Downtown Plainfield facelift under way before summer season
Brock A. Stein | 4/21/2015, 8:57 a.m.
Gina Kappler hates litter.
"I think it's disgusting so I look down a lot and pick up other people's litter," said the small business owner, who was working in Downtown Plainfield recently.
Kappler's company, The Gum Gal, is helping to clean up Plainfield's historic downtown as the village works to refresh a stretch of Lockport Street before the start of the busy summer season.
Kappler started her company three years ago inspired by her distaste for the site of litter and, in particular, smooshed gum stuck to sidewalks.
"I thought, 'There's got to be some solution", she said, recalling her decision to find a method for removing the sticky, masticated leftovers.
Her company takes an earth-friendly approach, using a biodegradable solvent and a high-pressure steam process that melts the leftover gum away in about 30 seconds. The method has the benefit of using a small amount of water -- about 8 gallons per day -- as opposed to other treatments that can use up to 8,000 gallons, Kappler said. Many times, the blackened spots on the sidewalk don't even look like the remains of gum, she said.
"A lot of people don't realize it's gum," she said.
Kappler said her company did a similar job for the Field Museum in Chicago last year. She and her crew will work about two weeks on the project in Plainfield before public works crews power wash all of the sidewalks before the end of May.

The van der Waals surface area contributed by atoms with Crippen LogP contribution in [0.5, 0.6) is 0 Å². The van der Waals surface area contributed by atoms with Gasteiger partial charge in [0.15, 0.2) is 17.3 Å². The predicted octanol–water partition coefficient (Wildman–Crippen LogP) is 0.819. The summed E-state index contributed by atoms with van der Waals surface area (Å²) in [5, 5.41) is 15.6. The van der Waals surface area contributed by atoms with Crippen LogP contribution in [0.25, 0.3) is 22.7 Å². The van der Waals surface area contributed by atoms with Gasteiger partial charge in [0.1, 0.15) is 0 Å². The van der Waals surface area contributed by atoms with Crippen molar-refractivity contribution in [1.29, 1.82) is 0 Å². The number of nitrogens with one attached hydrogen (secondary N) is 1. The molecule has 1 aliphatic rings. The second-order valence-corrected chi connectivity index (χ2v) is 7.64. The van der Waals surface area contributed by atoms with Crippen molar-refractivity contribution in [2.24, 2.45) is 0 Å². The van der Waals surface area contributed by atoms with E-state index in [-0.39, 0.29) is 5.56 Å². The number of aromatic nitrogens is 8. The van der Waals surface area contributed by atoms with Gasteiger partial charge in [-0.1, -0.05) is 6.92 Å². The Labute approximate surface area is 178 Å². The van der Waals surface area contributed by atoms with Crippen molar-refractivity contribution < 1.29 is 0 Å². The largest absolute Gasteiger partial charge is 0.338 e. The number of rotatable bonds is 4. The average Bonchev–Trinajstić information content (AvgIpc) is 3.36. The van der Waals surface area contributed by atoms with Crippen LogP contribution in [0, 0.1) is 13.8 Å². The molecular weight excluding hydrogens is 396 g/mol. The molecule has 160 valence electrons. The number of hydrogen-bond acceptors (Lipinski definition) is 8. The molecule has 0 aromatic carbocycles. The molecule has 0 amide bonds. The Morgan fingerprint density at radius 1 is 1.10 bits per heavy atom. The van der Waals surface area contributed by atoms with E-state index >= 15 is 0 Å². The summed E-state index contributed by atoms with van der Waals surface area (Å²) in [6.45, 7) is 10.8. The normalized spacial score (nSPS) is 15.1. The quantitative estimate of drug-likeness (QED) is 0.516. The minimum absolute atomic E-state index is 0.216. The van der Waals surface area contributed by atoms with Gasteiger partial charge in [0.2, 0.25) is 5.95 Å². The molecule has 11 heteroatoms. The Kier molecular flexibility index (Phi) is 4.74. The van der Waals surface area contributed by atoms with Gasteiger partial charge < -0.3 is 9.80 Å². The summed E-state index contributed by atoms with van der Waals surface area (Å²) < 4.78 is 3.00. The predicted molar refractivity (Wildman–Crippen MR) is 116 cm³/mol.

"We're trying to get it done pretty quickly," she said.
Kappler's part of the project is just one piece of the $134,000 refresh for Plainfield's historic downtown.
The village is doing the work in anticipation of welcoming visitors back for a busy summer of car shows, shopping and outdoor dining.
The scope of work will include removing and replacing old concrete, refinishing public planters and replacing some landscaping. All of the surfaces will get spruced up by power washing, Plainfield Public Works Supervisor Randall Jessen said.
The village waited until after the hometown Irish parade in March and are now on a tight deadline to have most of the major work done before the first classic car show on Memorial Day weekend.
A lot of behind-the-scenes work was done prior to the start of the project to make the work as painless to downtown business owners as possible, Jessen said. That includes limiting the use of jack hammers for removing old concrete and re-installing concrete 24 hours after an old section has been removed.
Public works director Allen Persons said Plainfield's downtown has become a popular destination for residents and out-of-town visitors attracted by the weekly car shows in the summer as well as the chance to shop and eat at outdoor restaurant seating. All that traffic has come at a cost however, he said.
"Some of the areas have become a little weathered and worn," Persons said.
Trustee Jim Racich thinks the investment in refurbishing the downtown is money well spent. He points to nearby towns like Romeoville and Bolingbrook, which have vibrant commercial corridors but would love to have a central downtown shopping district. It's a feature that makes Plainfield unique and dynamic, he said.
"Having a vital downtown is making it dynamic," he said.